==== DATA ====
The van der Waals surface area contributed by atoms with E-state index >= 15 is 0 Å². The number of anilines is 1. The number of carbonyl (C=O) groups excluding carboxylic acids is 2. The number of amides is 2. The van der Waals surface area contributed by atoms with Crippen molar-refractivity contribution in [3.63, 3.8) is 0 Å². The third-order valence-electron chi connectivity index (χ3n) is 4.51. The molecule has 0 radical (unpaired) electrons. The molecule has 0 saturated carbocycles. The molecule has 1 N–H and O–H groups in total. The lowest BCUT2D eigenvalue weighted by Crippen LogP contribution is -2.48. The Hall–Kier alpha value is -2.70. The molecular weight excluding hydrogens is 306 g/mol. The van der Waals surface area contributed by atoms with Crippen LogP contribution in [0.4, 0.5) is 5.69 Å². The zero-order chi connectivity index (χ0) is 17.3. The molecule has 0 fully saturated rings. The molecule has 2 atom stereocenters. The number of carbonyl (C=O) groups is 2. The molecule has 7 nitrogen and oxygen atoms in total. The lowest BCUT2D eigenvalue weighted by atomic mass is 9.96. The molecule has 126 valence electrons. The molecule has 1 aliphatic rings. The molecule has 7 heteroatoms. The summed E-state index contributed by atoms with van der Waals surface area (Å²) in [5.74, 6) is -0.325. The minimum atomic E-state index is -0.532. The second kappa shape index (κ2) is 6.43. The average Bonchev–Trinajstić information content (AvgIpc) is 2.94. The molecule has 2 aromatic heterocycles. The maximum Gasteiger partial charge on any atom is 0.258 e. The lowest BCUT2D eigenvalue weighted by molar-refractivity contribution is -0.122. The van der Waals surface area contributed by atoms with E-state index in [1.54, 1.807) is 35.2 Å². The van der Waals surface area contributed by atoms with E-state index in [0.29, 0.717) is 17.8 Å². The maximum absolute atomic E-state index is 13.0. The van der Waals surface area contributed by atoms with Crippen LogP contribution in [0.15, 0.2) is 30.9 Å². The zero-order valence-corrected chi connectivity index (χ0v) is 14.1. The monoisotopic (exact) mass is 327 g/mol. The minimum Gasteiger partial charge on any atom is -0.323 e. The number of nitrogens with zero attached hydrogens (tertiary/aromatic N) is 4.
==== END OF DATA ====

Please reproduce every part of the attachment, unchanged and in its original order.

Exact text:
The van der Waals surface area contributed by atoms with E-state index >= 15 is 0 Å². The number of anilines is 1. The number of carbonyl (C=O) groups excluding carboxylic acids is 2. The number of amides is 2. The van der Waals surface area contributed by atoms with Crippen molar-refractivity contribution in [3.63, 3.8) is 0 Å². The third-order valence-electron chi connectivity index (χ3n) is 4.51. The molecule has 0 radical (unpaired) electrons. The molecule has 0 saturated carbocycles. The molecule has 1 N–H and O–H groups in total. The lowest BCUT2D eigenvalue weighted by Crippen LogP contribution is -2.48. The Hall–Kier alpha value is -2.70. The molecular weight excluding hydrogens is 306 g/mol. The van der Waals surface area contributed by atoms with Crippen LogP contribution in [0.4, 0.5) is 5.69 Å². The zero-order chi connectivity index (χ0) is 17.3. The molecule has 0 fully saturated rings. The molecule has 2 atom stereocenters. The number of carbonyl (C=O) groups is 2. The molecule has 7 nitrogen and oxygen atoms in total. The lowest BCUT2D eigenvalue weighted by atomic mass is 9.96. The molecule has 126 valence electrons. The molecule has 1 aliphatic rings. The molecule has 7 heteroatoms. The summed E-state index contributed by atoms with van der Waals surface area (Å²) in [5.74, 6) is -0.325. The minimum atomic E-state index is -0.532. The second kappa shape index (κ2) is 6.43. The average Bonchev–Trinajstić information content (AvgIpc) is 2.94. The molecule has 2 aromatic heterocycles. The maximum Gasteiger partial charge on any atom is 0.258 e. The lowest BCUT2D eigenvalue weighted by molar-refractivity contribution is -0.122. The van der Waals surface area contributed by atoms with E-state index in [1.54, 1.807) is 35.2 Å². The van der Waals surface area contributed by atoms with E-state index in [0.29, 0.717) is 17.8 Å². The maximum absolute atomic E-state index is 13.0. The van der Waals surface area contributed by atoms with Crippen LogP contribution in [0.15, 0.2) is 30.9 Å². The zero-order valence-corrected chi connectivity index (χ0v) is 14.1. The monoisotopic (exact) mass is 327 g/mol. The minimum Gasteiger partial charge on any atom is -0.323 e. The number of nitrogens with zero attached hydrogens (tertiary/aromatic N) is 4.